Oh My Stars

Johannes_Kepler_horoscopeDear Mr. Kearney:

This is in response to your letter to the editor of the Frankfort Kentucky State Journal, dated January 15th of this year.

Your reaction to “Planting by the signs,” written by Phillip Case, highlights a number of misunderstandings that skeptics of astrology often seem to have. I’d like to clear some things up for you.

First of all, you make a statement about confusing the scientific with the supernatural. Strictly speaking, “supernatural” is defined as something attributed to a force beyond scientific understanding or the laws of nature. Lumping astrology in with werewolves and vampires is a fun rhetorical trick to dismiss astrology, but kind of misses the point.

I may be an astrologer, but I’m as big a fan of science as anyone. Who in their right mind doesn’t love and respect brain surgery or the internet or a microwave burrito?

Phrenology and the practice of throwing virgins into volcanoes to ensure a good crop may have come and gone, but astrology is still very much with us. That doesn’t necessarily make it true, but it should make astrology a worthy subject for scientific investigation. The problem is that anyone attempting to secure the funding required for a proper scientific study has to face the general academic opinion that astrology is nonsense. This is akin to a scientist of the 1700s laughing it off if a shaman offered him willow bark tea to “drive out the demons of pain in his head.” That same scientist would be very unlikely to do the research that would have led to the discovery of salicin, which is now a common pain reliever.

Just because science has not proven something to be true does not make it false. That is a fallacy called scientism, and it is as easy for rationalists to fall into it as it is for religious extremists to fall into dogmatism.

Your statement that “during the time when astrology prevailed, it was assumed the Earth was flat and at the center of the universe” is a common misconception. Although in some times and places that was the prevailing view, many ancient cultures noticed the shape of the Earth’s shadow passing across the face of the Moon during a Lunar Eclipse and correctly deduced that the Earth is round. In my experience, the Flat Earth/geocentric arguments that are used to dismiss astrology demonstrate a lack of understanding of both astrology and ancient history in general.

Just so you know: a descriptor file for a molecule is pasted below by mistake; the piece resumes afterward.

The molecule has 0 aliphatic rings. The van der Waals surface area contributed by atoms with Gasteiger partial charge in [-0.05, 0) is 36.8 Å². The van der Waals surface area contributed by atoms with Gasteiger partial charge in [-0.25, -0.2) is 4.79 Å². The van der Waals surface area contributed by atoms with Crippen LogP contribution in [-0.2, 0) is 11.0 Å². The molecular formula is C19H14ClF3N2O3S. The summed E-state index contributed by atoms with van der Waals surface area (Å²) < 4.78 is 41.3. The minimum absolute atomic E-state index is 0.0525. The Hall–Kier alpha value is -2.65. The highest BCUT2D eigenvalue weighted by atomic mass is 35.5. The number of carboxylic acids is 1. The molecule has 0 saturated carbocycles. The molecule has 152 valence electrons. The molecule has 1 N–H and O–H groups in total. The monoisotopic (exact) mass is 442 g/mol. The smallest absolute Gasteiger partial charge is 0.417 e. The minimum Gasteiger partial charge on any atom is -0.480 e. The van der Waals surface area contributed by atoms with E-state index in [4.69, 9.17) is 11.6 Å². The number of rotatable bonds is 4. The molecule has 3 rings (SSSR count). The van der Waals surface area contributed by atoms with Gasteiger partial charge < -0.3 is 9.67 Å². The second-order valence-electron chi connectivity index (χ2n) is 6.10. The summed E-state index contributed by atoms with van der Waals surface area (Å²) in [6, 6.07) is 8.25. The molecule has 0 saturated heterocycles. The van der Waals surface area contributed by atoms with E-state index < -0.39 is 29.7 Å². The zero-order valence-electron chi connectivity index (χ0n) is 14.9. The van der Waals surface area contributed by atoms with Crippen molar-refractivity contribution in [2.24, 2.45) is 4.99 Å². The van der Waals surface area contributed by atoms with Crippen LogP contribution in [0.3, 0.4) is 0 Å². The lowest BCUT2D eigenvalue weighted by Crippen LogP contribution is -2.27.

Also, I’m sorry it had to be an astrologer who broke this to you, but your statement that “every star is located within a constellation, just as every city in the United States is located in a state” is inaccurate. The stars of any given constellation don’t usually bear any particular relationship to each other as far as their physical location. We’re simply going by the patterns the appear to form in the sky from Earth. If you were to relocate a few light-years away to a planet orbiting another star, you would be seeing different constellations.

That might sound like an argument against astrology, but it’s actually not. Astrology concerns itself with the movement of the planets through a specific sector of the sky that we call the Zodiac, or the plane of the ecliptic if you are an astronomer. We divide the Zodiac into 12 segments, based only in part on the actual visible constellations in that portion of the sky.

if you’d like to learn more about the common arguments skeptics use against astrology, please click here where I’ve written about them in detail. Those arguments don’t stand up under scrutiny nearly as well as you might think.

Although, personally, I suspect you are not inclined to do so. Had you referred to the “Planting By The Signs” group on Facebook referenced at the end of the article you were criticizing, you would have seen that there are a lot of people who find that using astrology as a guide to planting and gardening does actually work. That may not be scientific proof, but it’s certainly an indication that something or other is going on.

Yours truly,
Matthew Currie, astrologer.

PS: You may have noticed the illustration at the top of this blog entry. It is the astrological birth chart of Johannes Kepler, one of the pivotal figures in Western science. He’s the guy who discovered the laws of planetary motion and was able to correctly describe how the planets move around the Sun. That birth chart, by the way, is in his own handwriting. Kepler, like Isaac Newton, was also an astrologer.

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